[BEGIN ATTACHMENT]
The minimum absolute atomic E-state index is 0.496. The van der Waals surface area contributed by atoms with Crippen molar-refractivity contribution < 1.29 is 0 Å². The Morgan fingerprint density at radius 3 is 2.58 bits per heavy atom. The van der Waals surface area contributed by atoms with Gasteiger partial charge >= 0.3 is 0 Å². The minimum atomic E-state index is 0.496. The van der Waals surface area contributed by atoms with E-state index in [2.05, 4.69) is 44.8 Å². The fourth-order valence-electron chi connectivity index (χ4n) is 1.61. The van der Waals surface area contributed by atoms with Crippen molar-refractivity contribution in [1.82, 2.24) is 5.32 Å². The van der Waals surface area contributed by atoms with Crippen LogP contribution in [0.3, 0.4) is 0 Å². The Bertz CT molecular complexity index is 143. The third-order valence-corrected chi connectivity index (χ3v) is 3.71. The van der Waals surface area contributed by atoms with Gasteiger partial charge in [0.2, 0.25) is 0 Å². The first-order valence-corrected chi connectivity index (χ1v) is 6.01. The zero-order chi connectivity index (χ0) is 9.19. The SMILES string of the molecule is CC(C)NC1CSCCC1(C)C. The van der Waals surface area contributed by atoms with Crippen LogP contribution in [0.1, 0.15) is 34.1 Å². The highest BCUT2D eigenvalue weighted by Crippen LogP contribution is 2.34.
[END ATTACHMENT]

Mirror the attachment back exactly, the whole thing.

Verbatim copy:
The minimum absolute atomic E-state index is 0.496. The van der Waals surface area contributed by atoms with Crippen molar-refractivity contribution < 1.29 is 0 Å². The Morgan fingerprint density at radius 3 is 2.58 bits per heavy atom. The van der Waals surface area contributed by atoms with Gasteiger partial charge >= 0.3 is 0 Å². The minimum atomic E-state index is 0.496. The van der Waals surface area contributed by atoms with E-state index in [2.05, 4.69) is 44.8 Å². The fourth-order valence-electron chi connectivity index (χ4n) is 1.61. The van der Waals surface area contributed by atoms with Crippen molar-refractivity contribution in [1.82, 2.24) is 5.32 Å². The van der Waals surface area contributed by atoms with Crippen LogP contribution in [0.3, 0.4) is 0 Å². The Bertz CT molecular complexity index is 143. The third-order valence-corrected chi connectivity index (χ3v) is 3.71. The van der Waals surface area contributed by atoms with Gasteiger partial charge in [0.2, 0.25) is 0 Å². The first-order valence-corrected chi connectivity index (χ1v) is 6.01. The zero-order chi connectivity index (χ0) is 9.19. The SMILES string of the molecule is CC(C)NC1CSCCC1(C)C. The van der Waals surface area contributed by atoms with Crippen LogP contribution in [0.1, 0.15) is 34.1 Å². The highest BCUT2D eigenvalue weighted by Crippen LogP contribution is 2.34.